requires continued growth in the science of delivering effective care for people and populations and designing health systems. Nurse scientists are a critical link in the discovery and translation of knowledge that can be generated by nurses and other health scientists. To carry out this crucial work, a sustainable supply of and support for nurse scientists will be necessary (IOM, 2010).
The research conducted by nurse scientists has led to many fundamental improvements in the provision of care. Advances have been realized, for example, in the prevention of pressure ulcers; the reduction of high blood pressure among African American males; and the models described elsewhere in this report for providing transitional care after hospital discharge and for promoting health and well-being among young, disadvantaged mothers and their newborns. Yet nursing’s research capacity has been largely overlooked in the development of strategies for responding to the shortage of nurses or effecting the necessary transformation of the nursing profession. The result has been a serious mismatch between the urgent need for knowledge and innovation to improve care and the nursing profession’s ability to respond to that need, as well as a limitation on what nursing schools can include in their curricula and what is disseminated in the clinical settings where nurses engage.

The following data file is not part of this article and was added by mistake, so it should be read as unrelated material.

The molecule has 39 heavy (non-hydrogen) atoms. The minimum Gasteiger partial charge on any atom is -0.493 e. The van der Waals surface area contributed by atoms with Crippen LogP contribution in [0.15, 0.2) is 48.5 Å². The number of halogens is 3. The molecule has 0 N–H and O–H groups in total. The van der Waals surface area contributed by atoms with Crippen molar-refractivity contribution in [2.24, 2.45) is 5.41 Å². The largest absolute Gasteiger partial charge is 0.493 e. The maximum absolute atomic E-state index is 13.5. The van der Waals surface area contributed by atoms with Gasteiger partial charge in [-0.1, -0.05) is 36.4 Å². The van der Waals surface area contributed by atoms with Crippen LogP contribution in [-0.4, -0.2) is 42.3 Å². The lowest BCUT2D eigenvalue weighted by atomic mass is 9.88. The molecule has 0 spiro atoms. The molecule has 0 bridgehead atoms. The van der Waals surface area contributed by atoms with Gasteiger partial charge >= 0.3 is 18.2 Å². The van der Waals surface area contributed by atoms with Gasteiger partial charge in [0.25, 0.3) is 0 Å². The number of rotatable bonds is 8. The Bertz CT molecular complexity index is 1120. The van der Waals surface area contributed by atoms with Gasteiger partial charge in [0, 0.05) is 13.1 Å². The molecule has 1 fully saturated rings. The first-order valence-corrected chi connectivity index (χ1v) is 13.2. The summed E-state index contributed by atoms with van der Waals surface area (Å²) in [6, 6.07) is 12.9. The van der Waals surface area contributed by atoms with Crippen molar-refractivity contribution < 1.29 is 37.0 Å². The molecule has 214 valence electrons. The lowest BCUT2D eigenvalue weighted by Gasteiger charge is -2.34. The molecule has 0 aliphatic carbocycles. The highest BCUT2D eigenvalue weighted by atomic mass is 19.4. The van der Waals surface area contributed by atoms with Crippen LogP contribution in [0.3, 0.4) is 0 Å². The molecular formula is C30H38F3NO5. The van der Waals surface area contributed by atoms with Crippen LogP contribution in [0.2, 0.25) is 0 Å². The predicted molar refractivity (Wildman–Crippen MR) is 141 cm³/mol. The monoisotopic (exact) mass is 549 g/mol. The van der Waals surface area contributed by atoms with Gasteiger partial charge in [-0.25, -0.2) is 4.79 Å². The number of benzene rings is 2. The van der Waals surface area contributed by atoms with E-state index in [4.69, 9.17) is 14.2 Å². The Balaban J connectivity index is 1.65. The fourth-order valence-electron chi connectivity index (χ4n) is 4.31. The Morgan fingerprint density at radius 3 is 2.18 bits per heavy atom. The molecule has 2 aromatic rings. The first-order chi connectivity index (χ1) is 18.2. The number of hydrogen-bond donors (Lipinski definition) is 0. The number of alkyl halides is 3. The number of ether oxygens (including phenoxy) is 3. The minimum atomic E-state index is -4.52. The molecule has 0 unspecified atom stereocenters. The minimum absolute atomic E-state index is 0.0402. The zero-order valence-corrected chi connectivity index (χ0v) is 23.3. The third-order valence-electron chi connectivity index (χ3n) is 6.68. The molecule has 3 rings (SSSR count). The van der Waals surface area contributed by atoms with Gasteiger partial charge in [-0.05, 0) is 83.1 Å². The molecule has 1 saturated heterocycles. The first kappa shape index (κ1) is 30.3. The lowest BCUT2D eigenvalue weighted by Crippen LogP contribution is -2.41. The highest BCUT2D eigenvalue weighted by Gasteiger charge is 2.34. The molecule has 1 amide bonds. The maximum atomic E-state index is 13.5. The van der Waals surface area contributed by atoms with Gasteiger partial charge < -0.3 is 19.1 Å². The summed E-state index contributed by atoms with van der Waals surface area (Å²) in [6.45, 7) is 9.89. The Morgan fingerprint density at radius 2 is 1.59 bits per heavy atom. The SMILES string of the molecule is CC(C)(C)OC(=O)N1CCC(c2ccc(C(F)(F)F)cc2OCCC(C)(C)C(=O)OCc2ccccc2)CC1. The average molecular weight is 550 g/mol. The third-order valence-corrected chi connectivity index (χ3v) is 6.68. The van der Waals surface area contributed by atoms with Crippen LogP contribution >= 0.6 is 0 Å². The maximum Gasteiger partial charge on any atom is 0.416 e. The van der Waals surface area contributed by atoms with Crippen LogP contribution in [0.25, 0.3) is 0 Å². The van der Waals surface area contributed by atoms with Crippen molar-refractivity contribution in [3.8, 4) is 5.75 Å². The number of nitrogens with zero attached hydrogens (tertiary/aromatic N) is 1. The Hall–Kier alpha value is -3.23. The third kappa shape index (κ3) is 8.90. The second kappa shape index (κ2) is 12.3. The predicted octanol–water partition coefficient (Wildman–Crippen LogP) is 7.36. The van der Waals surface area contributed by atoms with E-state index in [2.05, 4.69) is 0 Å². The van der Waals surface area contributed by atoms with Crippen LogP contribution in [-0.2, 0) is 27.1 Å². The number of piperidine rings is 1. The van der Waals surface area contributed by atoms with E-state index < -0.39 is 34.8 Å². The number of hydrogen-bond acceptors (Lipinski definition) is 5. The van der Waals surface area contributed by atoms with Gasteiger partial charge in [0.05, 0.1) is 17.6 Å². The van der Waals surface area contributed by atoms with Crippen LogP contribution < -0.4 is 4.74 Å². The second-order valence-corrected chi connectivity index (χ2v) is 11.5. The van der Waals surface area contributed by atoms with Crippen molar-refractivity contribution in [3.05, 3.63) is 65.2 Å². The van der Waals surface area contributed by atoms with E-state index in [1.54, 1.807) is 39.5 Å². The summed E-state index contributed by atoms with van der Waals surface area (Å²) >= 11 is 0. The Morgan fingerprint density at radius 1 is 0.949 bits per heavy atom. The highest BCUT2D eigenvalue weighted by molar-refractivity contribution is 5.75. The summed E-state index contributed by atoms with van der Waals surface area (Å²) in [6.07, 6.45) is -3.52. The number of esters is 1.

A chapter of the National Research Council’s 2005 report, Advancing the Nation’s Health Needs: NIH’s Research Training Program, focuses on nursing research; it identified factors that would likely influence its future, for example: an aging cadre of nursing science researchers, longer times required to complete doctoral degrees, increasing demands on nursing faculty to also meet workforce demands, and the emergence of clinical doctoral programs (NRC, 2005). Evaluating these and other factors will be essential to achieving the transformation of the nursing profession that this report argues is essential to a transformed health care system.
Competencies that are well known to the nursing profession, such as care management and coordination, patient education, public health intervention, and transitional care, are likely to dominate in a reformed health care system. As Edward O’Neil, Director, Center for the Health Professions at the University of California, San Francisco, pointed out however, “these traditional competencies must be reinterpreted for students into the settings of the emergent care system, not the one that is being left behind. This will require faculty to not only teach to these competencies but also creatively apply them to health environments that are only now emerging” (O’Neil, 2009). Emerging new competencies in decision making, quality improvement, systems thinking, and team leadership must become part of every nurse’s professional formation from the prelicensure through the doctoral level.
A review of medical school education found that evidence in favor of competency-based education is limited but growing (Carraccio et al., 2002). Nursing